By then, Jose had missed a month of school and, at 17, could see his future slipping away. An immigration activist Jose had met shortly before his mother's arrest helped, getting his paperwork in order so that Jose could resume classes. The friend, Isabel Sousa-Rodriguez, also reached out to a lawyer when Jose decided to try foster care.
Sousa-Rodriguez also became the mentor Jose needed as he waded more deeply into the immigrant activist movement, his sights set on finding a way to get his mother back.
"I was so impressed by him," Sousa-Rodriguez says. "Being so young and so passionate about social justice. That's rare."
At his foster home, Jose didn't act angry or depressed, just determined.
His foster mother, Jolie Bogorad, remembers him writing speeches and debating how the immigration system should be reformed. He started going to activist meetings, sometimes waking at 4 a.m. to attend weekend gatherings.
"I would say ... 'You don't want to sleep? Chill out? Have fun?,'" Bogorad recalls. "He'd say, 'After.'"
Within a year, Jose was a policy analyst for a state immigration network. He showed up at protests, leading chants and sharing his story. Last year, then a senior in high school, he led a group of activists inside U.S. Sen. Marco Rubio's Miami office, refusing to leave until they were granted a meeting with an aide.
He followed that with a letter to the editor of The Miami Herald, asking politicians to stand by a proposed bipartisan immigration reform measure, which included a provision to allow some deported immigrants with relatives still in the U.S. to return.
"I want my mom to be able to come back to Florida," Jose wrote, "and celebrate my graduation with me."
Instead, from afar, Soza saw snapshots of her son on Facebook, in his white cap and gown.
She moved from Nicaragua to Spain, and found a job caring for the elderly. Through Facebook, she watched his transformation from boy into man and activist, through the many pictures of him staging protests and meeting politicians.
They communicated through text messages and weekly phone calls. Sometimes Jose posted photographs on Facebook of her juxtaposed next to him, separate but together in one picture frame. "Dear Universe," he wrote in a post in May. "This is the last Mother's Day without my mom."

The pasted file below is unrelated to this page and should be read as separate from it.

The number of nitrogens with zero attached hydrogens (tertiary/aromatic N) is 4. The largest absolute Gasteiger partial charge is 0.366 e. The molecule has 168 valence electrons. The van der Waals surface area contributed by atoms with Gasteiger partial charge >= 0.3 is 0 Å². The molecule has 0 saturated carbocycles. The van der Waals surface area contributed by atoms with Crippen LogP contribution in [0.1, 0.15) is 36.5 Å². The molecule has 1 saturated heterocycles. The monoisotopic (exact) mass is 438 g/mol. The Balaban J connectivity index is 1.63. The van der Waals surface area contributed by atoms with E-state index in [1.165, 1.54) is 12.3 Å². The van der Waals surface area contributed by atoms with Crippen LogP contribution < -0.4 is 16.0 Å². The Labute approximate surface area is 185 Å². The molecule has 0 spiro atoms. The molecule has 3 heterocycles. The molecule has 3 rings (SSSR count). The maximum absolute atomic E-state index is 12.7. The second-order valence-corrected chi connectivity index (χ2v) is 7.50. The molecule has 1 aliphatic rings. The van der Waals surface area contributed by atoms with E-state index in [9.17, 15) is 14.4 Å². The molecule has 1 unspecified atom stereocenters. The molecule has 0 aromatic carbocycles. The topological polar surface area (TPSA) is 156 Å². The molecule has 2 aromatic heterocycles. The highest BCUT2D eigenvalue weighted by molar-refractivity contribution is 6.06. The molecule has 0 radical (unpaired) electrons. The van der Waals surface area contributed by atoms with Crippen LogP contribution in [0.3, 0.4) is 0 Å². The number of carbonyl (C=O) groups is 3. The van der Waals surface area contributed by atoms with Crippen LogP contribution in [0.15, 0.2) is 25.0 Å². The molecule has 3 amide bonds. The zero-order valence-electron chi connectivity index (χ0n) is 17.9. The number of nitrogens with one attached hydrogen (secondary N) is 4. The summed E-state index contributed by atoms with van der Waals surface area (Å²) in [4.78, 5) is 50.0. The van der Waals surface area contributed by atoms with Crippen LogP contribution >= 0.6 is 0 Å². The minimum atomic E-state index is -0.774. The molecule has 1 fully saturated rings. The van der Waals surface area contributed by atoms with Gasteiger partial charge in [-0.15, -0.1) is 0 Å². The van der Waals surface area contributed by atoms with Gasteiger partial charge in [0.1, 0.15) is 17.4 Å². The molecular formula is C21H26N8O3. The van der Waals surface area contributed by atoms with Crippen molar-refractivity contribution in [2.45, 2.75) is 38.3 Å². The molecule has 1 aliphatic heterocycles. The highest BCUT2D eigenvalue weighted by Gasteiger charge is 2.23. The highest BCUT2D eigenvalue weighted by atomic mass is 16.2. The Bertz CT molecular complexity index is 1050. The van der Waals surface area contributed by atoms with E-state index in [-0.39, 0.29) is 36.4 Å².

More than 100,000 parents of U.S. citizen children have been deported since 1998, according to U.S. Immigration and Customs Enforcement. The Applied Research Center, a New York-based advocacy organization, has found that at least 5,100 U.S. citizen children in 22 states are living in foster care because a parent has been detained or deported. An unknown number of non-citizen children have also been left behind.
While advocates such as Jose see immigration reform as the answer, others oppose the idea of allowing deported relatives to return, except in rare cases.
"Immigration law has no meaning if we deported people and then turn around and let them back in," says Jessica Vaughan, director of policy studies at the Center for Immigration Studies, which advocates tighter immigration policies.
Last year's Senate bill provided several potential avenues for deported relatives to return, including if they have a U.S. citizen or permanent resident child, spouse or parent in the country — in Soza's case, her daughter. A policy forbidding deported immigrants from returning for 10 years also would have been lifted under the measure.
Though that bill stalled, President Barack Obama has once again called for Congress to take on immigration reform. House Republicans last week unveiled their broad strategy for overhauling the system, but some are already expressing skepticism about eventual passage.
Some immigration advocates fear stories such as Jose's could have opposite the intended effect. Several have cautioned him that his mother's previous actions could cast a bad light on all deported parents, jeopardizing other families' chances of being reunited. Others question how he could even want his mother back.
To Jose the answer is easy.
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